His phone vibrated in his pocket. He feigned annoyance as he fished it out. I could tell he was intrigued.

“What is that supposed to mean?” he asked.

“You’re pretty smart, Brian, figure it out.”

He puzzled over it for a few minutes and gave up “It’s just nonsense” he said.

I was silent. I had been driving around the block and we were getting close to his apartment.

Suddenly, and with finality, I spoke. “I-Love-Fucking-Your-Mom. That’s what it means. And it’s true, I really do.”

He turned his head toward me quickly, I sneered at him, and he turned back to staring out of the window.

“I-Love-Fucking-Your-Mom” I repeated. “What do you think of that?”

“Shut up” he replied.

I drove past the driveway to his apartment complex.

“I do, I really do. I-Love-Fucking-Your-Mom.”

“Stop! Take me home” he said. He went back to his window. He was trying not to cry.

I had pulled out my phone and resent the message without him seeing me. His pocket vibrated. He glared at me through his tears.

“It’s not from me” I said.

He pulled out his phone and looked at the screen. He let out a whimper like a puppy, and started to sob openly.

“We do it at my house because your house smells like cat piss. She’s always telling me she doesn’t even want to go home because you’re there and you are mean to her and everybody else because you’re so smart. Do you feel smart right now, Brian? Crying like a baby in a stranger’s crappy little car?”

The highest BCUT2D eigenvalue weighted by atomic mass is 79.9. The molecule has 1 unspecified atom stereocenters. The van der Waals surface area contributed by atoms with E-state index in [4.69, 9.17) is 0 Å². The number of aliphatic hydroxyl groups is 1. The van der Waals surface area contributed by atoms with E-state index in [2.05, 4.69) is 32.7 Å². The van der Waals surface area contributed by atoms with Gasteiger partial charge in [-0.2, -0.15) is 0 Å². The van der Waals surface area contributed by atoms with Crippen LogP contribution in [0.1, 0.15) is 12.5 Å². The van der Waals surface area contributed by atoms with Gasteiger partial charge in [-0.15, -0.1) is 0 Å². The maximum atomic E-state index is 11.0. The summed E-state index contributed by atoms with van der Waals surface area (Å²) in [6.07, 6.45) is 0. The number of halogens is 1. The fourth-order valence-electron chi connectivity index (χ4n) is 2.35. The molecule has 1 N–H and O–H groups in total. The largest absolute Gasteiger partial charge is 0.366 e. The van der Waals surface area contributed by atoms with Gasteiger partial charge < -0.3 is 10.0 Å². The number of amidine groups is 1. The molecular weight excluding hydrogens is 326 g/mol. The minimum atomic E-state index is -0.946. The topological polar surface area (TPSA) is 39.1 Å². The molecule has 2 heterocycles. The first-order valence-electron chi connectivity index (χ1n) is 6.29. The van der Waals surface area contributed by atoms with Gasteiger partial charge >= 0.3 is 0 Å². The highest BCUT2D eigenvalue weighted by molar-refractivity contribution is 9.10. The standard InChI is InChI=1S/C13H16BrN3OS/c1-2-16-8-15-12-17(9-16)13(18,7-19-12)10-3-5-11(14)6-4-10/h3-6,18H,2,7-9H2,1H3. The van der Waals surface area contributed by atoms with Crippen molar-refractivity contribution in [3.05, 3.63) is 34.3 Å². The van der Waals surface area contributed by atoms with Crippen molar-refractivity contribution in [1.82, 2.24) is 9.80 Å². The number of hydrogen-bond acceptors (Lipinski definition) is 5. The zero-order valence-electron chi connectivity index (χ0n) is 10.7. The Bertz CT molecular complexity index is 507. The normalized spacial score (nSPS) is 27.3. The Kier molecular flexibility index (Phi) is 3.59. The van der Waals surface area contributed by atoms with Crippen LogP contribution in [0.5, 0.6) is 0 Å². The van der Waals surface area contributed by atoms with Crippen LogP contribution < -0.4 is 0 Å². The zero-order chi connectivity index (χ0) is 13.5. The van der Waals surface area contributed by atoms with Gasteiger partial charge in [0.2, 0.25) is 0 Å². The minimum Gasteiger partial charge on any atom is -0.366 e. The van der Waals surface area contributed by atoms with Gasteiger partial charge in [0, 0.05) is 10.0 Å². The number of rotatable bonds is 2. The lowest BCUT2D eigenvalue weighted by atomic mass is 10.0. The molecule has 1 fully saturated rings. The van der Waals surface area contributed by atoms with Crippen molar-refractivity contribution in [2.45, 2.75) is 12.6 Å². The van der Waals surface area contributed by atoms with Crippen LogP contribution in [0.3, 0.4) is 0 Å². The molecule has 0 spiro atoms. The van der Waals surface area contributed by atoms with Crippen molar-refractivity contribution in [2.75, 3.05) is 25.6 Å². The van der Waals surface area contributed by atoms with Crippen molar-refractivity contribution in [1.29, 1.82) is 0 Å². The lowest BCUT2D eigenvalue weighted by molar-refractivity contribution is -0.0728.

Brian didn’t answer, he couldn’t. He was practically choking.

“Can you hear me, kid?” I asked. He nodded assent.

“How you feel right now; that’s how other people feel when you pretend to be better than them because you’re smarter. Believe me, being smart doesn’t mean shit. It’s what you do with your intelligence that counts. Understand?”

He nodded again.

“Now stop crying, I’m gonna’ take you home, and you’re not gonna’ tell your mom any of this, you’re just gonna’ start being nicer to people. Starting with her. Understand?”

He nodded again. I made one more circle around the block to give him time to pull himself together. When we pulled up to the apartment, Trish came outside.

“Get out of my car” I whispered.

He got out of the car and walked quickly into the apartment, looking at his feet.

Trish came around to my window.

“Well, how’d it go?”

“I think I got through to him. I see what you mean, he is a bit of a snob, but we’ll see if my little talk helped.”

She reached into the car and put her hand on my shoulder.

“I can’t thank you enough for this” she said.

“Anytime, Trish. See you Monday, okay?”

I drove away with a strong feeling of satisfaction. I decided I just might make a pretty good dad some day.